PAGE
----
I like to bake a pizza on the barbecue in the summer as it is too hot to heat up the kitchen by turning up the oven to 550 degrees and heating up my huge cast-iron frying pan, turned upside down which I use as a pizza stone. I have done this with some success outside by putting the frying pan into the kettle barbecue and slipping the pizza right onto the bottom of the frying pan resulting is a crispy crust. The problem with doing it this way is that when you open the grill to slip the pizza in, the heat escapes that would normally cook the toppings. The result is a cooked crust and almost done toppings. You can see the results from one of these experiments here.
I saw this device advertised in La Cucina Italiana called a Kettle Pizza. It is a metal sleeve that slips into your kettle-style barbecue and makes it into a wood-fired pizza oven. The idea is that due to the slot in the front of the sleeve you don't need to uncover the kettle to slip in the pizza. Brilliant! You simply get a charcoal fire going in the chimney starter (don't use Matchlight or charcoal starter unless you like your food to taste like gasoline) and pour the coals into the kettle in a crescent around the back of the kettle. You put the sleeve on with the pizza stone in it so it heats up relatively slowly. You don't want it to crack. Once the heat gets to 600 degrees or so, you remove the sleeve (two people please) and put a couple of pieces of hardwood onto the charcoal and replace the sleeve. The hardwood quickly raises the heat up to 750-900 degrees in just a few moments and the flames from the hardwood "lick" the top of the kettle just like a regular wood-fired pizza oven and you are ready to cook your pizzas. Sounds easy right?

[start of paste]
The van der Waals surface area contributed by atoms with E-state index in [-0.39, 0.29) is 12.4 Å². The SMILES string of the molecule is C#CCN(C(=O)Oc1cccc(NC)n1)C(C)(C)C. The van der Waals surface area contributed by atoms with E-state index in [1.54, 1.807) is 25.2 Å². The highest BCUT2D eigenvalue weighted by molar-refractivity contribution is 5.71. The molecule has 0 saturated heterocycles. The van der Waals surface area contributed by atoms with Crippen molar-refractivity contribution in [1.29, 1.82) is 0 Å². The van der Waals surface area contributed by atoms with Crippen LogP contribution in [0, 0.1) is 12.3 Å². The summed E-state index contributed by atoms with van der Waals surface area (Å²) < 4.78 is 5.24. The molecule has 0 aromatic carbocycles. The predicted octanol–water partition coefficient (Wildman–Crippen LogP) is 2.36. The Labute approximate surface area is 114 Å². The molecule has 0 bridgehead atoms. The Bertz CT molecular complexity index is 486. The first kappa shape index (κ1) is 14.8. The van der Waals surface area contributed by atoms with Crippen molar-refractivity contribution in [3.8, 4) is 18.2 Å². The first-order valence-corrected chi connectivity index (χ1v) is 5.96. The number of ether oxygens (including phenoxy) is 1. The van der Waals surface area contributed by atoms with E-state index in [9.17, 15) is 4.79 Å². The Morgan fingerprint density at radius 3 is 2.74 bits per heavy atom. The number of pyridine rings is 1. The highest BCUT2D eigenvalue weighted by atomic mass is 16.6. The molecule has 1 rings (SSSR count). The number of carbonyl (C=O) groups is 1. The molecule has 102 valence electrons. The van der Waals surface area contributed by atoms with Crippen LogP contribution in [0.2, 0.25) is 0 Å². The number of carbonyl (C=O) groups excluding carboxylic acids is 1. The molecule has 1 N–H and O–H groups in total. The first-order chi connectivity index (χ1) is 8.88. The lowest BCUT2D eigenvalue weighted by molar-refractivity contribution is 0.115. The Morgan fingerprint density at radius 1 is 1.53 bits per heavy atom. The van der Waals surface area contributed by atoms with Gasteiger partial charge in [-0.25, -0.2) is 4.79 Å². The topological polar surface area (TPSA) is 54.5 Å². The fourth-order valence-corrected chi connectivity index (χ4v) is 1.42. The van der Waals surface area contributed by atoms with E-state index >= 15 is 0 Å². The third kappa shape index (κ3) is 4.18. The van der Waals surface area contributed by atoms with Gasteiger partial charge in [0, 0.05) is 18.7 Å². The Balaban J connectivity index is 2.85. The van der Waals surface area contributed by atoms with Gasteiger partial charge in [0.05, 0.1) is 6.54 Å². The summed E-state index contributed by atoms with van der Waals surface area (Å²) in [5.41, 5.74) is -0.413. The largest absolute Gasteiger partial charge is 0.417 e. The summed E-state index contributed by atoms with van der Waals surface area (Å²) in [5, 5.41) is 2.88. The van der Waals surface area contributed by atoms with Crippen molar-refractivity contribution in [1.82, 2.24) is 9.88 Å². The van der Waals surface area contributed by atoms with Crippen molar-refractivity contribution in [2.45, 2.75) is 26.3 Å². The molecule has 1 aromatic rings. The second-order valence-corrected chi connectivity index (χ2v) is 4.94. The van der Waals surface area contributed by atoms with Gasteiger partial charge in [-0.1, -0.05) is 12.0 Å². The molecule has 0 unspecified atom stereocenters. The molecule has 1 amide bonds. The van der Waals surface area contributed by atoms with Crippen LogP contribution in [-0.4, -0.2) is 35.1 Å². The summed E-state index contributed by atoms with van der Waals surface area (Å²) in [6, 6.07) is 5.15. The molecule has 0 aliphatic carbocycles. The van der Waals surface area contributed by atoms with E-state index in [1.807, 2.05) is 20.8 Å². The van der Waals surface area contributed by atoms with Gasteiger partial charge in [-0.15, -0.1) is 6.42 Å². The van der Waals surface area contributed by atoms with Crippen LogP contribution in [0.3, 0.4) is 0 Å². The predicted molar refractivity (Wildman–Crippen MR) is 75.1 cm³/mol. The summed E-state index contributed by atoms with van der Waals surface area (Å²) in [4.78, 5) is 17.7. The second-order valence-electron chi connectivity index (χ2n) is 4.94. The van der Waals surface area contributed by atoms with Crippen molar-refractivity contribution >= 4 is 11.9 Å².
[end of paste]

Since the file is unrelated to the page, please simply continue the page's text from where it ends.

Well it is as the pictures that follow will show. (Click on the pictures to make them bigger)
|Here is the sleeve with the top of the barbecue sitting on it. You place the grill from the barbecue inside the the sleeve and place the stone on top of it.|
|Once the fire is really going you put the sleeve onto the top of the kettle and let it finally heat up to 700-900 degrees for pizza baking!|
|Here's a pizza baking away in the oven. Note the slight charring that you would typically see on a wood-fire baked pizza.|
|Here are two pizzas I made in the oven. The one on the left is pineapple and bacon (for my hubby) and the other is pepperoni, capicola and onion for me. They really came out great!|
I would definitely recommend this product to any out there who would like a reasonably priced alternative to having a stone oven built in your yard or kitchen. It worked well, was easy to use (you do need two people to handle it though) and was the right price ($199). Here is the website for the Kettle Pizza cooker.
Now in the interest of full disclosure I did have a slight problem with the first pizza (I actually made 3). I didn't have the courage of my convictions and when I was sliding the pizza off of the peel it didn't go all of the way into the oven and got stuck on the edge of the stone. When I tried to slip the peel under the pizza to remove it, the pizza slipped down in back of the stone and caught fire. The thermometer was off the scale so it was probably close to 850 degrees in that thing and the smoke was coming out of the front of the oven. That is why the thermometer in the 3rd photo is blackened. Once we were done cooking the pizzas and were cooling the oven down we got to see what the first pizza looked like. The image is below. It isn't pretty. But it was the first one and the first one is always a practice shot, right??
|That pizza was a cinder when it came out of that oven!|